Sensory neurons of the peripheral nervous system, which sense touch, temperature, and pain, can be permanently lost during infections and trauma, in response to certain medications, and in diabetic patients with peripheral neuropathy. Current treatments reduce symptoms but cannot bring back lost sensory neurons, which are thought to have a very limited ability to regenerate after injury or disease.
A recent study in Stem Cell Reports shows that there are stem cells with the potential to regenerate lost neurons and glia in the sensory nervous systems of mice.
The cell bodies of sensory neurons are grouped in so-called dorsal root ganglia (DRGs), close to the spinal cord. DRGs carry sensory messages from various receptors (i.e., pain and temperature) towards the central nervous system. Apart from sensory neurons, DRGs also contain supportive cells, known as satellite glia and Schwann cells, which help the neurons to function normally.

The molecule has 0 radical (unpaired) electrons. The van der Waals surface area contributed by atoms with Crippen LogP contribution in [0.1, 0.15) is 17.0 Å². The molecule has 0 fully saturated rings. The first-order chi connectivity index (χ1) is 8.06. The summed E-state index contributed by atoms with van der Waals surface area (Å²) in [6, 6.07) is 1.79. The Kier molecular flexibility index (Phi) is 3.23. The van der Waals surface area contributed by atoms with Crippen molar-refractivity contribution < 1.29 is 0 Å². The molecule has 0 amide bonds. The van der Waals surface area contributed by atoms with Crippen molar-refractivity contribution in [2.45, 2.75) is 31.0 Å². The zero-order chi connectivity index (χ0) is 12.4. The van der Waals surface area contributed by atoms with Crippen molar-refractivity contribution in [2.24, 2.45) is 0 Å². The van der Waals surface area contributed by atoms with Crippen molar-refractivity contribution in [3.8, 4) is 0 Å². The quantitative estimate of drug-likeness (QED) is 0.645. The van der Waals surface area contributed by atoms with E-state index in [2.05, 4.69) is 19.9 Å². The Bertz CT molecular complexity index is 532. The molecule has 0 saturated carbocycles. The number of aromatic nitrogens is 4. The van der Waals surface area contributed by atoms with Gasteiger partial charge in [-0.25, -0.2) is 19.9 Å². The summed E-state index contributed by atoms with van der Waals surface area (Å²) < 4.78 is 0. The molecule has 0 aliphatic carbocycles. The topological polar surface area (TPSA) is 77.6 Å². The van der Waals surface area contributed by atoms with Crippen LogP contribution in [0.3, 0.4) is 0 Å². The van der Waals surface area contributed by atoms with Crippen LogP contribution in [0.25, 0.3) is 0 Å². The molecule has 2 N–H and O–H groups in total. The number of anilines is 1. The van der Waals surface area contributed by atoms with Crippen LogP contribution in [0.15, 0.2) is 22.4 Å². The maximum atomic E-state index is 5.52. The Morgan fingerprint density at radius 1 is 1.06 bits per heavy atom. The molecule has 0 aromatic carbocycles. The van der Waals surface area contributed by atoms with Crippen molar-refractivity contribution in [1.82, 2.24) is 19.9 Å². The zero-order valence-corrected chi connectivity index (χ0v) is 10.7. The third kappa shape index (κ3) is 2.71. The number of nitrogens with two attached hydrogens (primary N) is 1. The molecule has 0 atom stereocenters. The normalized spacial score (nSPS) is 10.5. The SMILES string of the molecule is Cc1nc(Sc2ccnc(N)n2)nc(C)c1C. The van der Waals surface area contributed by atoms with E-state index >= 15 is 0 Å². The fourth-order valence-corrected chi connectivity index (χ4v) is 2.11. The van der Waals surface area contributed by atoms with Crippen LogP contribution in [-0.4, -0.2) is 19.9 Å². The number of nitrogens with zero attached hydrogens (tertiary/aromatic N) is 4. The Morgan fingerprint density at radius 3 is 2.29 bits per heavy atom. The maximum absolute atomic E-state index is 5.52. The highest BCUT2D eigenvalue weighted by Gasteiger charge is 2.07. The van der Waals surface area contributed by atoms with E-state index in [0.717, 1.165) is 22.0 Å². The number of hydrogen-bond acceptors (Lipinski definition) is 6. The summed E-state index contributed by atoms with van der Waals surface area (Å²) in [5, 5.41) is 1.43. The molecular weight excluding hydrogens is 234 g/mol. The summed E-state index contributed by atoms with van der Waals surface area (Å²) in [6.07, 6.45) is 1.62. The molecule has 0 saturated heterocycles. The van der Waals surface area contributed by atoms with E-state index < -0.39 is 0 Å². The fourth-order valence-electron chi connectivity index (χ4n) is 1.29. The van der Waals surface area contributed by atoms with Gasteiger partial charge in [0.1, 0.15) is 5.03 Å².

The study in Stem Cell Reports demonstrated that the DRGs contained stem cells with the potential to regenerate lost neurons. Researchers Baron-Van Evercooren, Garcia-Diaz and colleagues with the Institut du Cerveau, France, found that after sensory nerve injury, dying DRG cells could be replaced by a subpopulation of stem cells among the satellite glia, which became activated and generate new glia, and to a lesser extent, neurons.
The identification of these DRG stem cells in mice demonstrates a potential source to regenerate lost neurons, but more follow-up research will be needed to know if these cells exist in humans, and if so, how they could be harnessed to enhance sensory neuron regeneration in neuropathy patients.